FairTax's Plausible Solution

Opinion, published January 9, 2008 The New York Sun

Whatever happens to Mike Huckabee in the weeks ahead his "FairTax" deserves a serious look.

Mr. Huckabee proposes to substitute a national consumption tax for all existing federal taxes. Although Congress might not be ready for this drastic step, a move from taxing income to taxing consumption would be highly desirable.

New Yorkers paid $169 billion in federal taxes in 2005, the latest year available. Under the FairTax, taxes would be reduced to $132 billion, according to an estimate by the Institute on Taxation and Economic Policy. High income-tax states such as New York stand to benefit from the FairTax.

With a business-cycle slowdown on the way, tax reform is one way to strengthen the American economy. Mr. Huckabee's plan is based on "The Fair Tax Act of 2007," introduced in Congress by two Republicans from Georgia, Rep. John Linder and Senator Saxby Chambliss.

Mr. Huckabee suggests replacing all federal taxes — income, corporate, payroll, estate taxes — with a 30% sales tax, to be collected by the states and remitted to the Treasury. There would be no need for Americans' least favorite agency, the Internal Revenue Service, which would be eliminated in 2011.

Many objections have been made to the FairTax. A professor of economics and law at the University of Michigan, James Hines, jokes that America doesn't have consumption taxes because Democrats think that they hurt poor people and Republicans think that they make raising revenue too easy, thereby encouraging spending. America will only get them, he wrote, when Republicans realize that they hurt the poor and Democrats see that it's easy to use them for raising revenue.

Some say it's impossible for Congress to give up income taxes, that Congress would just tack a new federal sales tax on top of existing taxes. But it's certainly within Congress's power to eliminate income taxes, which were instituted only in 1913, and if the congressional spending beast gets a new source of revenue, it might be willing to make the change.

Others say that sales taxes hurt the poor. However, that problem would be resolved with monthly checks called "prebates" mailed to all households, depending on size. The prebate is meant to reflect the tax that a family would pay during that month if its consumption were at the federal poverty line. A family of four would receive about $500 at the beginning of each month as a rebate on taxes. Programs such as Medicare, Medicaid, Social Security, and Food Stamps would continue.

The ease of raising revenue with consumption taxes, sales taxes, and a variant of them, value-added taxes, has many people concerned. After all, what is the point of eliminating the IRS if the government is simply going to give itself another cash machine that facilitates spending?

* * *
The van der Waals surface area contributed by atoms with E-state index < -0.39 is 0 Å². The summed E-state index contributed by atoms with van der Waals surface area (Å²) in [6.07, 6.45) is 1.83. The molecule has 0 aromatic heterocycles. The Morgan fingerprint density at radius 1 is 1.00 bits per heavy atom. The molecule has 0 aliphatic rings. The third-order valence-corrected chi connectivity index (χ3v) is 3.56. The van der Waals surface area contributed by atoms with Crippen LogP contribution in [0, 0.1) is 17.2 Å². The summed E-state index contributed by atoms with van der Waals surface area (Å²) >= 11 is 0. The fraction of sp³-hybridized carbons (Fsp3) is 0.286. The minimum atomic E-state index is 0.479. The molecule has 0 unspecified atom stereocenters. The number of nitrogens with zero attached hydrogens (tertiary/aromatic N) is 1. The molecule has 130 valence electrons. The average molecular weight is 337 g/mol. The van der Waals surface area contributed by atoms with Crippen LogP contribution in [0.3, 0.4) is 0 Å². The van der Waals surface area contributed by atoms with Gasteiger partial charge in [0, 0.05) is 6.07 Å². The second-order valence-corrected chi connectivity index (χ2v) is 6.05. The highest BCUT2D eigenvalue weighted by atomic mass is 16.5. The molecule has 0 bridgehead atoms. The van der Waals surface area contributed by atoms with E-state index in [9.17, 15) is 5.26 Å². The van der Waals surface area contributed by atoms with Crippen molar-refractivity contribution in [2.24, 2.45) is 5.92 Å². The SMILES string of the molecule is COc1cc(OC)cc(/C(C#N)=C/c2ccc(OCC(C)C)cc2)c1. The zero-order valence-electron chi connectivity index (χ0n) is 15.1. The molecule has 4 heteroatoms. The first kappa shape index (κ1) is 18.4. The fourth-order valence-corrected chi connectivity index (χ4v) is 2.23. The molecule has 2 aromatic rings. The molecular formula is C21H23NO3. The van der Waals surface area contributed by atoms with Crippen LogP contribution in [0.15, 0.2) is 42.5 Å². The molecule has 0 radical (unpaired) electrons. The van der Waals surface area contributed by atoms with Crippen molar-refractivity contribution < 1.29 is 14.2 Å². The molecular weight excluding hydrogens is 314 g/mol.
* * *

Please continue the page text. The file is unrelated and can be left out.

The most commonly-used consumption tax is the value-added tax, which is used in over 125 countries in addition to income taxes. In fact, America is one of the few industrialized countries in the world that does not have such a tax. Rates in the 26 Organization for Economic Cooperation and Development countries in 2006 averaged 18%, ranging from 5% in Japan to 25% in Norway, Sweden, and Denmark.

Such value-added taxes have risen two or three percentage points during the last 20 years in many European countries. Rates in Nordic countries have gone to 25% from 22%, and in Britain they have gone to 17% from 15%. It's significant that Ireland, Europe's success story, lowered its rate to 21% in 2006 from 25% in 1986. Ireland's VAT rate, at 35% in 1983 and 1984, was the world's highest.

In spite of Europe's experience with sky-high taxes, if America could succeed in taxing consumption rather than income from work and investment, this would have substantial benefits for America's economy. Now, Washington raises most of its money from taxes on labor and capital income, thereby reducing incentives to work and save.

If eliminating income taxes is impractical, or if we don't trust Congress to do so, a better way to move from income to consumption taxes is to exempt all saved income from taxation, without new sales or value-added taxes.

We could expand the scope of our present tax-free savings accounts, such as individual retirement accounts, tax free college savings plans, health savings accounts, and flexible savings accounts, and at the same time allow expensing, such as 100% first year business deductions, for purchases of capital equipment. This would essentially make the federal revenue system a consumption tax, albeit without the advantage of eliminating the IRS.

In that vein, Rudy Giuliani, New York's former mayor and also a Republican candidate, proposes to expand tax-free savings accounts, although he does not specify how much. One idea would be to combine all the current tax-free accounts into one large one, increase the permissible amount, and allow it to be used for multiple purposes of retirement, medical care, and college, rather than having different accounts for different purposes.

If Congress could be persuaded to move to a de facto consumption tax by expanding both tax-free savings accounts and the expensing of business investment, the economy would be invigorated. Mr. Huckabee is doing a service by opening the discussion with his FairTax proposal.

Ms. Furchtgott-Roth, former chief economist at the U.S. Department of Labor, is a senior fellow at the Hudson Institute. She can be reached at dfr@hudson.org.

Click here to read the article as originally published by The New York Sun.

 

All active news articles